Reversing an Obama administration energy regulation will save energy companies $33 billion in compliance costs through 2030—costs that would have otherwise been borne by consumers, senior Trump administration officials said in providing details about scrapping the plan.
The Environmental Protection Agency on Tuesday proposed to repeal the Clean Power Plan, placing the proposed repeal in the Federal Register and giving stakeholders 60 days to submit public comment.
The Obama administration’s Clean Power Plan aimed to reduce carbon emissions by one-third by 2030. However, it ran into multiple lawsuits from more than 150 entities, including 27 states, 24 trade associations, 37 rural electric cooperatives, and three labor unions, according to the EPA. On top of that, 34 senators and 171 House members filed an amicus briefing arguing the Clean Power Plan was illegal. On Feb. 9, 2016, the Supreme Court halted the implementation of the program.
The Trump administration argues the Obama policy intruded on “cooperative federalism.” Previously, the EPA would set the process for regulating carbon emissions and states would decide on standards and implementation. Under the Obama rule, the EPA decided on state standards and implementation, the Trump EPA contends.
The EPA will review what the next step after the repeal of the rule is and if any further regulation is warranted, according to a summary from the agency. The agency states that the Clean Air Act is a source for authority but is also carefully crafted to limit what the agency does.
On March 28, President Donald Trump signed an executive order to establish a national policy on energy independence. The executive order was to promote the developing U.S. energy sources and reduce regulation. That day, EPA Administrator Scott Pruitt signed four Federal Register notices in response to the executive order that included a review of the Clean Power Plan.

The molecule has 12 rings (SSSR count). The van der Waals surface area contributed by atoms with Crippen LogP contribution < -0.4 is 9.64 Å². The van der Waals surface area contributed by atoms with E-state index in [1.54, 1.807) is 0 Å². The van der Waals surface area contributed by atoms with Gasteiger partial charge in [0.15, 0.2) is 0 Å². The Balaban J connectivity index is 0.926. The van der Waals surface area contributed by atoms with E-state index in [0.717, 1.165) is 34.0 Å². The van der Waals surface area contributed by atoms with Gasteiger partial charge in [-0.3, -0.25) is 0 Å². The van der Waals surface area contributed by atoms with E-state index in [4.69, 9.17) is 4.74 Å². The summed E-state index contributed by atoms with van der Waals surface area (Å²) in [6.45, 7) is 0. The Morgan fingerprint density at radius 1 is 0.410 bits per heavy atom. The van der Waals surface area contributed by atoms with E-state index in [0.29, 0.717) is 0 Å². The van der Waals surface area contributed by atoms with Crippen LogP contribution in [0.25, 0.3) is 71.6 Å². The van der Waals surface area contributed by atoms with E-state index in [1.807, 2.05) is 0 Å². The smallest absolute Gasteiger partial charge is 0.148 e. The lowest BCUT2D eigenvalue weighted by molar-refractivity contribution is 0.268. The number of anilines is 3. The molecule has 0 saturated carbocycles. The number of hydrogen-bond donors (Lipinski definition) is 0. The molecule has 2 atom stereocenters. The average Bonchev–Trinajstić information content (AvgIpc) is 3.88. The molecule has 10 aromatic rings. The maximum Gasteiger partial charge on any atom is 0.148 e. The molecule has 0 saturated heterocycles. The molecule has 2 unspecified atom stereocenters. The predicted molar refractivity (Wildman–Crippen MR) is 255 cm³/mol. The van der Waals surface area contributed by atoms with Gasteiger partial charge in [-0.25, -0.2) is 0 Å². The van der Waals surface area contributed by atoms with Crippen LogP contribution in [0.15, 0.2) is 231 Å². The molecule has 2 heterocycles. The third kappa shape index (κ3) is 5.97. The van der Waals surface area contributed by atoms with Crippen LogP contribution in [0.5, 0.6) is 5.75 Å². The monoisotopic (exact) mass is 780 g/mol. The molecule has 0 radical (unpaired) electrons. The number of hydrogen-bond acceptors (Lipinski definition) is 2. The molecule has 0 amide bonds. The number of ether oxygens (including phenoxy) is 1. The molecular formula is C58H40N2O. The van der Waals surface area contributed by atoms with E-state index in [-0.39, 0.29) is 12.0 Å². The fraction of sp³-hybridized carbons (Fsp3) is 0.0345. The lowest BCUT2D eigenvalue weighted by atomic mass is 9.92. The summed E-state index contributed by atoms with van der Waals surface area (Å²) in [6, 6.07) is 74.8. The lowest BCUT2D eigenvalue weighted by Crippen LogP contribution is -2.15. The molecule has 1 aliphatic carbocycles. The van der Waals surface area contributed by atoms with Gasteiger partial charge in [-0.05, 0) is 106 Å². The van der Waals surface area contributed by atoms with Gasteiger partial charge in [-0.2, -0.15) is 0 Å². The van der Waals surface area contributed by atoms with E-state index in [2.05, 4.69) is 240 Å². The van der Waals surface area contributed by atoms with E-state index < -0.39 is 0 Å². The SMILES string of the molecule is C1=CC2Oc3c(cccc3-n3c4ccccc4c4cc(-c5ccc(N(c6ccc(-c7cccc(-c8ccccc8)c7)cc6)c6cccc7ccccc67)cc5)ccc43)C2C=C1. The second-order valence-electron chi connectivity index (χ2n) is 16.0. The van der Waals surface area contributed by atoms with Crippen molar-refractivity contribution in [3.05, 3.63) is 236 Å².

On Monday, Pruitt was in coal country in Hazard, Kentucky to announce the plan to roll back the regulation, where he reportedly said, “The war on coal is over. … I’ll be signing a proposed rule to withdraw the so-called Clean Power Plan of the past administration and thus begin the effort to withdraw that rule.”
The environmental lobby reacted angrily, as Greenpeace Climate Director Kelly Mitchell called Pruitt “a dangerously corrupt fossil fuel errand boy” in a prepared statement.
“Pruitt is trying to gut the EPA’s Supreme Court-confirmed power to regulate dangerous climate pollution so these same companies can avoid accountability for fueling climate chaos,” Mitchell said. “Fortunately, utilities, cities, Fortune 500 companies, and people around the world are all moving towards renewable energy despite Scott Pruitt’s cynical attempt to delay the inevitable.”